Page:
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March 21st, 2021

Sunday GunDay: Suhl-Action .22 LR Rimfire with Indexed Barrel

Suhl 150 Benchrest Rimfire 22LR

This article was originally written by noted rimfire gunsmith Bill Myers. Sadly, Bill passed away in May 2010, but his legacy lives on. He pioneered many advancements in rimfire gunsmithing and Myers-built guns still win matches in benchrest competition.

Crafting competitive rimfire benchrest rifles is considered an art as much as a science. The smith must understand subtle, yet critical aspects of vibration control, barrel tuning, and rifle balance. In the United States, only a handful of gunsmiths consistently turn out rimfire BR rifles that consistently run at the front of the pack at major matches. Bill Myers was one of those master craftsmen. In this article Bill discussed the process of building a winning rimfire BR rig. He reveals some interesting secrets, including his procedures for testing bedding performance and his barrel indexing system. Bill’s methods obviously work, as the Suhl-actioned rifle featured here won a truckload of trophies in its very first match.

Building a Match-Winning Rimfire Benchrest Rig

by Bill Myers
In my opinion, a winning rimfire benchrest rifle is probably twice as difficult to build as a competitive centerfire rifle. The relatively slow .22 LR bullets stay in the barrel much longer than centerfire bullets. This means that vibration control is critical. Likewise bedding is critical. Bore finish and lapping are very important. The amount of bore taper or “choke” can have a huge effect on accuracy. Ignition is also very important and above all, rimfire BR rifles need a very stable stock that tracks perfectly. A rimfire that shoots great is a complete marriage of all components and of the shooter’s need to be aware of everything possible.

Click Photo to Zoom
Myers 22LR

The rifle featured in this article was built from scratch with attention to all the details that go into accuracy. The goal was to build a gun that could win from the get-go. This would be a “Spec Gun”, meaning a rifle that was personally tested and tuned by me for optimum performance before it went out to the customer.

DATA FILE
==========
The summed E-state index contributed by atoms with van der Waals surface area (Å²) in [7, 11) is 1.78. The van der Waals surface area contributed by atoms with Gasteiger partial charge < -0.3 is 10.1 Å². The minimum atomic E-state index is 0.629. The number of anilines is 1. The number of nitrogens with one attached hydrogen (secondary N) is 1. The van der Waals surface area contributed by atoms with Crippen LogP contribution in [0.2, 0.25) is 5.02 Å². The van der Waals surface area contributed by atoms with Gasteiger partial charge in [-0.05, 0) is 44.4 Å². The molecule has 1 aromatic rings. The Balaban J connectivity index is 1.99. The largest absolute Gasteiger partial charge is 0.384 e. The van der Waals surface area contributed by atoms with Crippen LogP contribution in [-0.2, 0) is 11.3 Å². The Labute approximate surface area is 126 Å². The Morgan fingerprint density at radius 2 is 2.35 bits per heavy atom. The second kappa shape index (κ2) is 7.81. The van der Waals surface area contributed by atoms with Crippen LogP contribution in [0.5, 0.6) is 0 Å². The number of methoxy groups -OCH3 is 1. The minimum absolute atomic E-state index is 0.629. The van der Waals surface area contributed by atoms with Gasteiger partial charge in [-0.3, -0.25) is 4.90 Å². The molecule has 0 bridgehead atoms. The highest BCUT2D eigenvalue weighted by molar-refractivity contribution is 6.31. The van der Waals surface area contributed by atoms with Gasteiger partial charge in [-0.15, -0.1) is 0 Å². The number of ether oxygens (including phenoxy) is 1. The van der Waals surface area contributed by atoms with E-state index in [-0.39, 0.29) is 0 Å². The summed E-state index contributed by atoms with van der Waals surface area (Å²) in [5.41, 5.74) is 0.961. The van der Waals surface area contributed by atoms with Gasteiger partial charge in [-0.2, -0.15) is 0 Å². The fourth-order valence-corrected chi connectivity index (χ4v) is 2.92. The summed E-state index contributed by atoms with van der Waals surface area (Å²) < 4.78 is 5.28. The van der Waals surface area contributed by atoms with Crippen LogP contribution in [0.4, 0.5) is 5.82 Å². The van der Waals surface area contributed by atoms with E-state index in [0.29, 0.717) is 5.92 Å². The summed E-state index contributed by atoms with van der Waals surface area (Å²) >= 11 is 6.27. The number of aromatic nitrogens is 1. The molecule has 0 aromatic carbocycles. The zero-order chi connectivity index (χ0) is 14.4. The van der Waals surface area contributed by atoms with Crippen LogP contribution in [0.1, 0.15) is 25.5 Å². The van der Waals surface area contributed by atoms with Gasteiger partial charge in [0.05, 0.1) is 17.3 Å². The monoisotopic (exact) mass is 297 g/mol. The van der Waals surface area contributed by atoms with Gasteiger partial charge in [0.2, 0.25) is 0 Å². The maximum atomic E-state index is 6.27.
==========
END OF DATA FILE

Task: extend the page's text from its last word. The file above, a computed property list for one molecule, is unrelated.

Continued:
Suhl 150 Benchrest Rimfire 22LR
The Suhl trigger is as good as it gets so no change was needed. It easily adjusts down to about 2 ounces.

Baer Stock in Bubinga Wood
There are many choices when you start to build a complete rifle. It has to shoot well and it has to catch ones eye, or it’s just another rifle on the line. I prefer wood stocks on rimfires for two reasons: they are very stable if the right wood is used and they have a certain traditional appeal to many shooters. I chose Bubinga wood for this particular gun because it is very stable and heavy, it has a very dense grain and a very pronounced figure with a natural red color. The Bubinga is a very forgiving wood to work with.

Suhl 150 Benchrest Rimfire 22LR

Gerry and Bruce Baer in Pennsylvania do all my stock blanks. I do all my own inletting and bedding. The blank weighed 4.5 pounds when it came off of Bruce Baer’s duplicator. This Bubinga wood is so hard that it did not need pillars, but I put them in anyway. I bed all my stocks with Loctite Steel Bed liquid and add filler to desired thickness. The final bedding is done with an aircraft tooling epoxy that does not deteriorate over time. The stock has an ebony butt plate and six (6) coats of automotive clear, polished to a “high buff” finish.

Suhl 150 Benchrest Rimfire 22LR

Suhl 150-1 Action
Suhl 150 Benchrest Rimfire .22 LR 22LRAccurized and BN-Nickel Plated
I used a new, unfired Suhl 150-1 action. As explained in the sidebar below, the Suhl 150 actions were originally crafted in East Germany for position rifles. They have a very fast lock-time and come with an outstanding trigger. However, they need some work when adapted to a modern BR gun. The action needed to be accurized and threaded. I have a special tool that I use to accurize actions. It uses two sets of spiders for dialing-in the bolt raceway. After the bolt raceway is running true, one can thread and true up all bearing surfaces so that everything is in perfect alignment with the action raceway bore.

Suhl Action Myers benchrest .22 LR rimfireBN-Nitride Plating on Action
I decided to plate the action and all bolt parts with Boron Nitride nickel plating. I bough the BN Electroless Nickel Kit from Caswell Plating and did the job myself. I started by bead-blasting the action so that it would end up with a “satin” finish. The plating material is then applied in a tank. The Boron Nitride goes directly into the plating solution, but you need to use a pump to keep the solution agitated so the BN distributes evenly.

Once the action is completely ready (the metal must be perfectly prepped, with no contaminants), the process goes easily and can be completed in about half an hour. The end result is a very slick, low-friction finish, that is .0002″ (two ten-thousandths) thick and hard as glass. The Boron Nitride makes everything very smooth. After the plating job, the action was noticeably slicker than before.